Swinging high into the bright cloudless blue sky, a young girl smiles as her golden curls bounce around her face. She pumps her legs harder. She swings so high she jerks and give herself a tickle-belly. Her boyfriend is swinging next to her. He can’t reach as far into the sky as she can today. They laugh and giggle. This summer day could go on forever and neither of them would complain. As their swings slow to stop, they ask each other questions. It’s not unusual for this pair to discuss cars, houses, careers, the wedding, and children.
Today, he says he would like six children. He shares his idea of what life would be like. He’s be a doctor. She’s be a stay-at-home mom. Their children would play all day in their park-like backyard and run to hug him when they hear his car pull into the driveway. She says she would like just three children according this day’s scenario. Her neighbor has six children and that all fight and have sassy mouths. If she has just three, it will be wonderful. There would be an oldest brother – Dad’s helper and number one guy; a middle girl – a second born girl always gets more affection from her parents than a son; and, a baby boy – the oldest will help undo all the “babying” their parents did and they will be fast and fabulous friends.
Canoeing through the swamp around the south side of the island, a young teenage girl examines all the little life forms in the seaweed that keeps getting hung up on her paddle. She can’t believe there are so many different creatures living in the shallow mucky water. It fascinates her. She stops paddling and leans back against the stern of her canoe. Looking up into the sky, she soaks up all the warmth from yet another sunny summer afternoon. There is nothing else in the world at that moment. All her wishes are fulfilled. She is completely happy and cannot imagine life anywhere else, or life with anyone else. Sunny solitude – she craves it. She devours it.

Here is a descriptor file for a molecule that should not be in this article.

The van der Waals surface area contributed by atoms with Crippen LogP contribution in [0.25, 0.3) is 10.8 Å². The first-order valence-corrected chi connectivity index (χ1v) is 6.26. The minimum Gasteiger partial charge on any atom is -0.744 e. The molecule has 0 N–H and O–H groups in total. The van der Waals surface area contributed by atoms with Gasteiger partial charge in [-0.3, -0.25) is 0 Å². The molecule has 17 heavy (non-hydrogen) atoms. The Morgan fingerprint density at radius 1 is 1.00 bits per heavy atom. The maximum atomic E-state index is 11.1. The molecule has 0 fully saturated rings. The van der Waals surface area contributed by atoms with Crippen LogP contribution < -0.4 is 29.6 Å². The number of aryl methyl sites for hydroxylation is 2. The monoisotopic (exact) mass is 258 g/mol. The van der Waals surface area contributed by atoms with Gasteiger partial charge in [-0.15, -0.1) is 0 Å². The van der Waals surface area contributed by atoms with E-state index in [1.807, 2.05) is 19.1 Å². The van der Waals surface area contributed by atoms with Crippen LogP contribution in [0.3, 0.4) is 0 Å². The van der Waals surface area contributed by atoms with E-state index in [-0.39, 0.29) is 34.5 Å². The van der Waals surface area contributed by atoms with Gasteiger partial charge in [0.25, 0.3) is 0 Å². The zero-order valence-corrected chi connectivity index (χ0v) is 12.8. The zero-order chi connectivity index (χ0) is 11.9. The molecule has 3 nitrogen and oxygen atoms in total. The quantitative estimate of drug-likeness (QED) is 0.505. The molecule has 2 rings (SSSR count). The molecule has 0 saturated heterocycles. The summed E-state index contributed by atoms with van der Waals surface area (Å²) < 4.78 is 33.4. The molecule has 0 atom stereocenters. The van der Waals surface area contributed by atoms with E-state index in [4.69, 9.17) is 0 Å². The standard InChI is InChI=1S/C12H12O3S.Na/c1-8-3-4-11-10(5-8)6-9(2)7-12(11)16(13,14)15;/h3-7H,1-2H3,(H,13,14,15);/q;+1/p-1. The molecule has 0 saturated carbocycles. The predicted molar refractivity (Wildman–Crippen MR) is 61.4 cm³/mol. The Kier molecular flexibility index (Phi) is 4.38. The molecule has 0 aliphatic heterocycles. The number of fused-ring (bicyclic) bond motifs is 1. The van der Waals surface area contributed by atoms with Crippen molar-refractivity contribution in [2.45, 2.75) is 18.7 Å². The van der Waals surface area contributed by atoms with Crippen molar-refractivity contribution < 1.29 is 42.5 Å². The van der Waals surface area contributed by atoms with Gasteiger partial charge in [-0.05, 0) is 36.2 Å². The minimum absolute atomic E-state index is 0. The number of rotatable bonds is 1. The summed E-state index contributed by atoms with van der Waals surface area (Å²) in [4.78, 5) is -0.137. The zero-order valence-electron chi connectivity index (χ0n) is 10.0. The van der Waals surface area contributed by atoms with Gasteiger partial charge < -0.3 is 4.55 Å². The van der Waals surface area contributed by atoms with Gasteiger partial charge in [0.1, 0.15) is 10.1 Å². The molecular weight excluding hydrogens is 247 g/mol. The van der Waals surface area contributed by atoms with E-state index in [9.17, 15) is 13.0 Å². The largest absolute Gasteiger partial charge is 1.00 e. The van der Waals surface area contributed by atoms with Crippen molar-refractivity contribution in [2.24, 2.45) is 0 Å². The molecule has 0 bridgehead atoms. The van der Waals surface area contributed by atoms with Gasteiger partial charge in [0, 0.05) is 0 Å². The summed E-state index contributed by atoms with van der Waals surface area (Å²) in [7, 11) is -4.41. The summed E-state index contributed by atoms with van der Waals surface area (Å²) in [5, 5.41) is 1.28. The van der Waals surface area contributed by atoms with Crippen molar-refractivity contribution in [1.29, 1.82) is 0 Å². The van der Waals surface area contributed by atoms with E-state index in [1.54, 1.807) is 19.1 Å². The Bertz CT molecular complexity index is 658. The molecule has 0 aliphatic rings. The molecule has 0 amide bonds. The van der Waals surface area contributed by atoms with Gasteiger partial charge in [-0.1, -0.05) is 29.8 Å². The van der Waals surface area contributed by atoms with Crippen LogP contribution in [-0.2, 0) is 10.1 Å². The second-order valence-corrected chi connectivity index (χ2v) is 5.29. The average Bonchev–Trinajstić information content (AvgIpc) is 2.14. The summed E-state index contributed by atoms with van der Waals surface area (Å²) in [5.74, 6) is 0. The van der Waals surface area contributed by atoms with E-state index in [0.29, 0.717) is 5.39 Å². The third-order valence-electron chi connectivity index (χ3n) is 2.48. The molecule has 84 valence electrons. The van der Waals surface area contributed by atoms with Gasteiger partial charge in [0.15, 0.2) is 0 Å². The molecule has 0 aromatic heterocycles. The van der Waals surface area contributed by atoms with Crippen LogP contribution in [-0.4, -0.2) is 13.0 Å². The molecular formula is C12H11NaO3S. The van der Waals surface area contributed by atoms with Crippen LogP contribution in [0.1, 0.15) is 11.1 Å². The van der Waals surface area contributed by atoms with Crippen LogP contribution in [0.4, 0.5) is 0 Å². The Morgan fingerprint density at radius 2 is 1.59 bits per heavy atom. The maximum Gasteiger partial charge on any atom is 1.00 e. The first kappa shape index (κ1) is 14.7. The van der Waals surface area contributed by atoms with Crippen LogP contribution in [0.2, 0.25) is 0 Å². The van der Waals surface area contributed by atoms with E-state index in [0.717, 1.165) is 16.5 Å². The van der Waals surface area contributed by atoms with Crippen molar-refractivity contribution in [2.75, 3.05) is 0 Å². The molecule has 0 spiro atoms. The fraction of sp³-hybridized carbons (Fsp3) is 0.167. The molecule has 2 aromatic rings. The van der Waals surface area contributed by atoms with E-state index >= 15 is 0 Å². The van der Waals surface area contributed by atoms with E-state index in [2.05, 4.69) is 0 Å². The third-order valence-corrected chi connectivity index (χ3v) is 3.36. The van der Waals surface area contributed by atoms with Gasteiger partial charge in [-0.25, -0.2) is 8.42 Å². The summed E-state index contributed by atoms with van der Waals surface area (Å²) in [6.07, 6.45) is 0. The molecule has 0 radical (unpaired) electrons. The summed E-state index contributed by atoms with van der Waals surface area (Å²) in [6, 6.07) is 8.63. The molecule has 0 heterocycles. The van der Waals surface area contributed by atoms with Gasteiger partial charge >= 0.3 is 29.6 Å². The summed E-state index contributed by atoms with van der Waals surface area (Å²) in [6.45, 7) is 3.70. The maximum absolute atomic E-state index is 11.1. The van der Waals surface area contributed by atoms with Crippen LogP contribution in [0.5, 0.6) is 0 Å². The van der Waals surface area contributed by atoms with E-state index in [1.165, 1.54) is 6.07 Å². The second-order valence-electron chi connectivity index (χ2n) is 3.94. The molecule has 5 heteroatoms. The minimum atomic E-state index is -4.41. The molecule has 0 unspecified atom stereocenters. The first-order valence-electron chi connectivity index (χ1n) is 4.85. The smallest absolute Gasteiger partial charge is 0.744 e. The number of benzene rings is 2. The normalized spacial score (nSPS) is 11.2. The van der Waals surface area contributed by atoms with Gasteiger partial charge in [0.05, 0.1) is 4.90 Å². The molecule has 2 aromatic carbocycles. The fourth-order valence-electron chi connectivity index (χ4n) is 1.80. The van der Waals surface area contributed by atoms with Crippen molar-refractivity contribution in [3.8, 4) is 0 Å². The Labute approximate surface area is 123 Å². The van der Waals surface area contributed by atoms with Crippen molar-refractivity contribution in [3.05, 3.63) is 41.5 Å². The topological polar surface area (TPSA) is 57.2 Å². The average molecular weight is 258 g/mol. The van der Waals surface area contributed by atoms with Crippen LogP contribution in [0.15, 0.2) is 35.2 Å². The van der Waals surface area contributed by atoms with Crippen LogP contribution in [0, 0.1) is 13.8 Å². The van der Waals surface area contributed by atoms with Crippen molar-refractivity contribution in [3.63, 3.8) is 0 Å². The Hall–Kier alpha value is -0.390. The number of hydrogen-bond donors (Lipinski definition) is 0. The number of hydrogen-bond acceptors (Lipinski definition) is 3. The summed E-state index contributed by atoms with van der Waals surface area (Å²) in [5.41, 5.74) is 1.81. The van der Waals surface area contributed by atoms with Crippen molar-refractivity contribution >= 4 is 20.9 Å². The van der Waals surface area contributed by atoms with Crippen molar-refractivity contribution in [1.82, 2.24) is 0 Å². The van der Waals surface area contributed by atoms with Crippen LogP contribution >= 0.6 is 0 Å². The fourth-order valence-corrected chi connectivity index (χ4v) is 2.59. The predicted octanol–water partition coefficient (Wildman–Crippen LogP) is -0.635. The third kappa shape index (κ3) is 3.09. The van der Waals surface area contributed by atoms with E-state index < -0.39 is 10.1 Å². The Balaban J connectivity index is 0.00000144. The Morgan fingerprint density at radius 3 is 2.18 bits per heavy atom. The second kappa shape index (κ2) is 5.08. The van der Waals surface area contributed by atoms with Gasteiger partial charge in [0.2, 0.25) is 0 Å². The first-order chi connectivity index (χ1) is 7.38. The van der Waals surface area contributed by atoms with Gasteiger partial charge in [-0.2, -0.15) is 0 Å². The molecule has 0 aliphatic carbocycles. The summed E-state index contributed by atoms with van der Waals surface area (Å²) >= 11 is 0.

It’s another day at the office for the new wife. She started her new job just three months after they were married. With all the stress of the wedding, losing her previous job, and moving into a smaller apartment; she hasn’t felt her best for several weeks. She didn’t even think she could be pregnant because she never was terribly healthy in the female regions. A routine checkup proves miraculous. She is going to have her first child. She was stunned and amazed. On the way home from the clinic, she lit her last cigarette; said a prayer; and honestly felt like no her life would begin.